The new frontier of artificial intelligence (AI) is being explored to tell the stories of kaumātua to younger generations, putting an innovative twist on the oral traditions of kōrero tuku iho.  

The Rauawaawa Kaumātua Charitable Trust in Kirikiriroa Hamilton is harnessing the emerging technology in workshops to record and pass down insights and personal history from kaumātua to tamariki, producing poems and striking images that tell of lives of adventure, achievement and overcoming struggle. 

The workshops are part of the Trust’s Kaumātua Mātauranga Tuku Iho suite of programmes – focused on supporting positive mental and spiritual health through a reconnection to culture.   

Rauawaawa Kaumātua Charitable Trust CEO Rangimahora Reddy says some of their kaumātua have led difficult lives and come through significant personal challenges, so giving them an opportunity to share their stories in a creative and constructive way is powerful.  

“Our kaumātua know their mokopuna are interested in AI technology, so using this platform gives them a chance to connect with them, capture their attention and start conversations about the lives they've lived, and the lessons learned,” says Rangimahora. 

“Some of these stories are deeply personal and tough to tell, so it can also be a way of healing through creative expression and images.”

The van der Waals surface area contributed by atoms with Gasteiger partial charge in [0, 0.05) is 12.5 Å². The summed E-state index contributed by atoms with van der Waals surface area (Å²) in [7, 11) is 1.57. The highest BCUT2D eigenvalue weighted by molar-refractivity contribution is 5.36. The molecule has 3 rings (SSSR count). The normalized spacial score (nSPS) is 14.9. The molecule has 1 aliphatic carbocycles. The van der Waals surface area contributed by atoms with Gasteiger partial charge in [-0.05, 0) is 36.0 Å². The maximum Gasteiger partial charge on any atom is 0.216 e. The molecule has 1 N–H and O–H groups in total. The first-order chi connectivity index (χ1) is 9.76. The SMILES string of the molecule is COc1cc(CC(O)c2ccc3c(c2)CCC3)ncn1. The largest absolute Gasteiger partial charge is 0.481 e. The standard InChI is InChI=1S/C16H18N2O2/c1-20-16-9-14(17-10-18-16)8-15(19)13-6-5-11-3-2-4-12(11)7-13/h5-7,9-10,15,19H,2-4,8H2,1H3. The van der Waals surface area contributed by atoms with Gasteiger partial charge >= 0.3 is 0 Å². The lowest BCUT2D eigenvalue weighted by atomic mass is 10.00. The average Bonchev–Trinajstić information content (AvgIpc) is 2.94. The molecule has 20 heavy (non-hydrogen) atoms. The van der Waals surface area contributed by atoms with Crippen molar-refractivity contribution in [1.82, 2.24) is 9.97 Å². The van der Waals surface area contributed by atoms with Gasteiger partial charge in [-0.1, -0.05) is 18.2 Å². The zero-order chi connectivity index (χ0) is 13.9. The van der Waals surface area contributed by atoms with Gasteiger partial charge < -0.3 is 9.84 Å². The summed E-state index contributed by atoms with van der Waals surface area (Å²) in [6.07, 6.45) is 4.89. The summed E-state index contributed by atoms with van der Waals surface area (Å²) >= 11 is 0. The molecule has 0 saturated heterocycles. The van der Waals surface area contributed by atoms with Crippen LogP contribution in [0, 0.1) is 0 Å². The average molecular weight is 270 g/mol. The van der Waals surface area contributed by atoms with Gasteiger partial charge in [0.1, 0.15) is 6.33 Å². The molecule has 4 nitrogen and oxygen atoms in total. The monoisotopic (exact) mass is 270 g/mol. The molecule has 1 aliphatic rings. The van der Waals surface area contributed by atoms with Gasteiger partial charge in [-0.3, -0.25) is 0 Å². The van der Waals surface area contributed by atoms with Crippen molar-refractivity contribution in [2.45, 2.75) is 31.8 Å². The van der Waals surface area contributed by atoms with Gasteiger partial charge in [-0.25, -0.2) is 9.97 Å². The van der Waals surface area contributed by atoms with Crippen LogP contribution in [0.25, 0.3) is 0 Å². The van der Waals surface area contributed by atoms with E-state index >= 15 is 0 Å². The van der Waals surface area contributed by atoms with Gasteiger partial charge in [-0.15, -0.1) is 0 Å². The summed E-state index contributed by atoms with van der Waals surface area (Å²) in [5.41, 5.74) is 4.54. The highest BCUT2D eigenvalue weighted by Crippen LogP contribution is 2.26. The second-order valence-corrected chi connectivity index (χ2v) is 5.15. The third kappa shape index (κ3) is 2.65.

Two main streams within the programme are supported by Te Aka Whai Ora: Te Puna Tikanga, which includes the AI workshops, and focusses on identity – reconnecting with their culture, reo and whakapapa. 

Hiki te Hauora focuses on rongoā and the natural environment, and empowers kaumātua by providing hands-on experiences of seeding, cultivating, and harvesting rongoā for personal use, alongside wānanga with healthcare experts to explore the complementary nature of rongoā, such as the potent kawakawa, alongside mainstream medical treatments. 

According to kaumātua evaluations measuring the impact of this program so far, over 80 percent report an improvement in their wellbeing and health knowledge, and 72 percent of participants report an improvement in their physical and mental wellbeing.  

These findings highlight the first half of the programme’s success and also the vital connection between culture and health. 

Te Aka Whai Ora DCE Mātauranga Māori, Kingi Kiriona says this is an example of how we can use modern technology to our advantage.  

“Reconnecting with our traditional practices, strengthening our self-worth and building stronger connections with the next generation is an important protective factor and can have a huge impact on the health of our elders,” says Kingi.